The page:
Iain Cameron's Diary
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2005-05-07 - 6:47 p.m.
Identity is quite an issue in art these day - you can trace the theme easily in poetry and painting for example. Indeed in painting its pretty easy to date the emergence of identity issues to 1970. There was a particular episode in the NY mag Artforum where an image really wound people up - and all of a sudden the energy that had been building up surrounding Vietnam protest fractured and some of it started to drive gender in art. Adrienne Rich would be a good poet to examine to trace a similar shift around that time.
In simple terms the art is offered and has to be understood as arising from the artist’s conception of what their identity is and the polarities that arise from it. Identity here stands code for gender race ethnicity etc - and rather less for class. What used to be ‘universal’ in the form is now seen as a trick - it was secretly partial while pretending to be universal. The identity art exposes the trick.
You can find these issues emerging in rock too - Simon Reynolds’ and Joy Press’ book The Sex Revolts is a really good detailed discussion of many of the ways in which this has happened over the last thirty years or so. The trick in rock that has been exposed is the very strong gender coding in certain classic works and postures eg the Rolling Stones or Free’s All Right Now. Courtney Love or Tori Amos are artists who clearly address these issues presenting their identities as a polarity to the tricky mainstream position.
We are talking about music where part of the understanding in the offer is that the performer belongs to a certain group. In these general terms identity and style are close. Reggae is a style but in the great songs of Bob Marley the style also codes identity not least because he was the first global music star to come from the Third World. Perhaps BM said something like - look at this subjectivity here - mine - bet you are surprised at the mix of lyricism, tenderness, anger, religiosity that I am carrying in my own terms as an icon of the burden my group shares - this is the new soul - its got more soul than what going on - hasn’t it?
Maybe the Belleville Three said - this may be the rustbelt but we have come up with ideas about the future that you would never get to in a million years and we have got them down in this icy groove which you can’t get out of your head. In the future everyone will feel like we did when we dreamed this up.
Rock music started as teenage music and teenagers have to establish some separate identity. The music is often a tool in this enterprise. The fast changeover of rock music styles means that each new generation may adopt a new style for its identity project.
Rock music goes on and on - and so as an identity resource it is still available as particular elements and particular identity niches. Think of the enormous enthusiasm that greeted Arthur Lee when he performed Forever Changes in England in 2003. Part of that was about identity.
J W N Sullivan
It is heady stuff and you occasionally come across someone who fell under its spell admiting the fact sheepishly.
If you put your mind to it you see that JWNS is not that far off some of Adorno. The modern composer is able to develop the grand tradition because he is able to recode compositional form so that it expresses the composer’s alienation from society - from late capitalist society. The form of the piece is a reflection of social reality - a true reflection. So the composer’s authentic identity and true perception of his marginal status comes through in the developmental logic of the piece. The more the composer pulls off this realisation the greater the piece is. Berg coded his own dissolution. Its one way to listen to the Violin Concerto for example. This is artistic listening about identity.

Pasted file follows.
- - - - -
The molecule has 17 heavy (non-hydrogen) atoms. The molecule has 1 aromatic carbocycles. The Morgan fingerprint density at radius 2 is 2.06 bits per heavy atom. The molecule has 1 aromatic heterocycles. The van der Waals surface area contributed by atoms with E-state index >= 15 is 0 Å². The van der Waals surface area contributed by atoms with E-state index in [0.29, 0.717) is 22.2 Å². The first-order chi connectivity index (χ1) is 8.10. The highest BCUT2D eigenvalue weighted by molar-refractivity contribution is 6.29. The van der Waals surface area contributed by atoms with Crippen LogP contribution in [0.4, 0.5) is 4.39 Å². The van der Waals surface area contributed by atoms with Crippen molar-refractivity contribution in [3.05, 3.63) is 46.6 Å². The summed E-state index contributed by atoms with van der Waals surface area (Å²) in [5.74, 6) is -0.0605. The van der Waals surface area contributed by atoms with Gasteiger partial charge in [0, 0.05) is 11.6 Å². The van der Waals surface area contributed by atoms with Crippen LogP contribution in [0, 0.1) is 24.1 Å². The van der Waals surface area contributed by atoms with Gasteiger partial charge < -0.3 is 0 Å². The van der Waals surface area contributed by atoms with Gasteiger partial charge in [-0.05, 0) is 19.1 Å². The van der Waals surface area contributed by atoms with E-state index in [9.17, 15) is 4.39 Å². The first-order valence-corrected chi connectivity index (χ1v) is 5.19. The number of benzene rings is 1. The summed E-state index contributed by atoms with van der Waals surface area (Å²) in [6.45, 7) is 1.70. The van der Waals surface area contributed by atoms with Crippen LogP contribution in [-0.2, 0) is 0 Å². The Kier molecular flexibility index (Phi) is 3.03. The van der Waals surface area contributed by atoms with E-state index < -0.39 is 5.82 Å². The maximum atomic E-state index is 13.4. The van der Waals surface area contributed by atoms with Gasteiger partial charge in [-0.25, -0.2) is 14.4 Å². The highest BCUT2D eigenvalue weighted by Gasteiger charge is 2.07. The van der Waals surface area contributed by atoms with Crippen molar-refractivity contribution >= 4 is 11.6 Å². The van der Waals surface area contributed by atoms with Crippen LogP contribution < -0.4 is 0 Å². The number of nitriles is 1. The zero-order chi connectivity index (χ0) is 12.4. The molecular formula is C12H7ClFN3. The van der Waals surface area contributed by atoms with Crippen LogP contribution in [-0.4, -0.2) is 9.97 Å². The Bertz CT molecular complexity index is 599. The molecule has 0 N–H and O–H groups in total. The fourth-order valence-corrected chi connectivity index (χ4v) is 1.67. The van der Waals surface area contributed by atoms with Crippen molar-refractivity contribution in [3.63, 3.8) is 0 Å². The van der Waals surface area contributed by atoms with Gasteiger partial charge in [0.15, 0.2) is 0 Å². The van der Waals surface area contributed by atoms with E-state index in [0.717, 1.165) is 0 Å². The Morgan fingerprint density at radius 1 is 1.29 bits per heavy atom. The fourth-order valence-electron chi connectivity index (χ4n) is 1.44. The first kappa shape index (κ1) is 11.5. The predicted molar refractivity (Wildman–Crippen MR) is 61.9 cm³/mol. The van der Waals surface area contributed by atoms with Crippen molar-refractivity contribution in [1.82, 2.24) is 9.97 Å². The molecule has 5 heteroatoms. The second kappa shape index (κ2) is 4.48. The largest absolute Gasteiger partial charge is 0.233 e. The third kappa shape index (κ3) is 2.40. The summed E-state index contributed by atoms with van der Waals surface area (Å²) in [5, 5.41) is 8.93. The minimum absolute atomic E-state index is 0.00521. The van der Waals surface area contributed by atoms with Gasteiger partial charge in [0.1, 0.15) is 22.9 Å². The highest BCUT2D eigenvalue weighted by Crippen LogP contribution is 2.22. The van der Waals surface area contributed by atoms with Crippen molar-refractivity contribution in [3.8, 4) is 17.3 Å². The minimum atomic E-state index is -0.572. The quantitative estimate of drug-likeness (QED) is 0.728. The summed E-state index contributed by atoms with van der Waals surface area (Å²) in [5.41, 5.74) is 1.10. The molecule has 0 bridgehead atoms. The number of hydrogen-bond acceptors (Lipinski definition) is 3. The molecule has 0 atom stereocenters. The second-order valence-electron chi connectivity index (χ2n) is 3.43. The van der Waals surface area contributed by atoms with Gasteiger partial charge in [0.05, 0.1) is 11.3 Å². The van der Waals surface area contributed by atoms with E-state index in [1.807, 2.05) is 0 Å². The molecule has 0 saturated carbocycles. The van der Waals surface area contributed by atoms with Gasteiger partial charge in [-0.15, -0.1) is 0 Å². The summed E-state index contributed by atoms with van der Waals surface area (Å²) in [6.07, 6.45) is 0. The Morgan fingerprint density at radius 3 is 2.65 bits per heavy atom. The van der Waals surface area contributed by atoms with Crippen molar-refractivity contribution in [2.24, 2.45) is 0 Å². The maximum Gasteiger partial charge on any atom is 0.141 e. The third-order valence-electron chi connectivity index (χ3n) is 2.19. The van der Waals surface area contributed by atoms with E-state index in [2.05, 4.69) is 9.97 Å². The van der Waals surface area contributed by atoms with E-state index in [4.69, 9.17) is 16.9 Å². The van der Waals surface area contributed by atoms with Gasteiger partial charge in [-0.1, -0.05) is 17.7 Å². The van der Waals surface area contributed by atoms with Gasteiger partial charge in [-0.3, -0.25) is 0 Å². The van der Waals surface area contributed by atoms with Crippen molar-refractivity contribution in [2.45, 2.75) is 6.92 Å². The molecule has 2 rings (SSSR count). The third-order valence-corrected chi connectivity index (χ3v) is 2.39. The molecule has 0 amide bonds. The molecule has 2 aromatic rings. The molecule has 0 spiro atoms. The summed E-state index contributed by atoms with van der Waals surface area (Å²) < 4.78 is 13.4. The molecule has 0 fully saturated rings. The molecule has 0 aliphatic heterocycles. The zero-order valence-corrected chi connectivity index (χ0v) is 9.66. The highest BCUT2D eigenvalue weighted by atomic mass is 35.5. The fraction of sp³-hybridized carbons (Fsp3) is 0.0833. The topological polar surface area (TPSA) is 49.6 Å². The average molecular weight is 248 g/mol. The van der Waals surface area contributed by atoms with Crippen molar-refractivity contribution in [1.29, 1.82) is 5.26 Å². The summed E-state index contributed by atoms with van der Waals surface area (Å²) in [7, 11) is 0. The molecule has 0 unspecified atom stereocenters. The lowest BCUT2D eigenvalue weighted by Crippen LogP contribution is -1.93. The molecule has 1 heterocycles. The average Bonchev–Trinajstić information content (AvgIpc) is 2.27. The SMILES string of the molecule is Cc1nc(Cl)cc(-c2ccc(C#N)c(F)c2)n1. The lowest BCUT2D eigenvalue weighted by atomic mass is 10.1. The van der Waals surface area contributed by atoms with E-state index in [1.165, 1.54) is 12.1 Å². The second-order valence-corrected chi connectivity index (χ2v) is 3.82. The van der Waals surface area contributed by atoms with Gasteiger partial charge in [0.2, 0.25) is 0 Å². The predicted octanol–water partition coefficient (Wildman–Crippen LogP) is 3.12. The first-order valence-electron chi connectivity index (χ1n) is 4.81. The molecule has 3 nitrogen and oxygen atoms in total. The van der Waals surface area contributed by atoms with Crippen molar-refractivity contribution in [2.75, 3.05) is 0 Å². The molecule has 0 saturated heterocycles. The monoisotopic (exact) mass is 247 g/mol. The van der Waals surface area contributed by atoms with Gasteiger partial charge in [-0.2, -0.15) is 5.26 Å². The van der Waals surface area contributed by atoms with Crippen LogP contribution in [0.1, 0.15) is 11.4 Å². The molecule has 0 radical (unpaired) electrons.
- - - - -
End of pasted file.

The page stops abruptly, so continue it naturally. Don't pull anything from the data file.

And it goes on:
Adorno might be the acceptable face of identity theory in serious music and Sullivan the Daily Mail face.
Somehow in 1965 something happened to BD and he didn’t know what it was. Eventually after various false starts he and we got to grips with Highway 61 and Blonde on Blonde and everyone had to recalibrate somehow or other.
In identity terms this was an inflection - a fold. The identity of the solo prophet with the guitar preaching the truth is clear enough. Who was that Mona Lisa with the Highway Blues hinted at in her smile? Hell she’s more elusive - even though it might be pretty clear that she wasn’t quite at one with her situation. Even today theories proliferate.
The song as a medium for identity had reached a point of discontinuity. We now know that Kurt Weill and Private Jenny are implicated.
My Funny Valentine
Miles liked to do popular songs - listen to the first great quintet. Many of the most famous tunes come straight from the classic 1950s Frank Sinatra repertoire. On his first 10 inch Long Player Frank did a very restrained version of My Funny Valentine.
By 1964 - having emulated the early Sinatra restraint with his first great quintet - Miles and the 2nd great quintet as it formed were taking Broadway song form apart. It is very easy to hear their deconstruction of MfV as the deconstruction of the lyric identity that underpinned the romantic song - the heartfelt ‘I’ became the fragmented identity that sobbed and swung and rocked and dissolved into impressionism bar by bar.
Not much time elapsed between 1964 and 1965 then. Both miscreants are on the indulgent Columbia label.
OK - here’s a songwriting project manifesto:
This is the opportunity to turn theoretical debate and abstract statement into a means of technical experiment in the actual medium of songwriting - to explore formal possibilities while extending the range of material dealt with.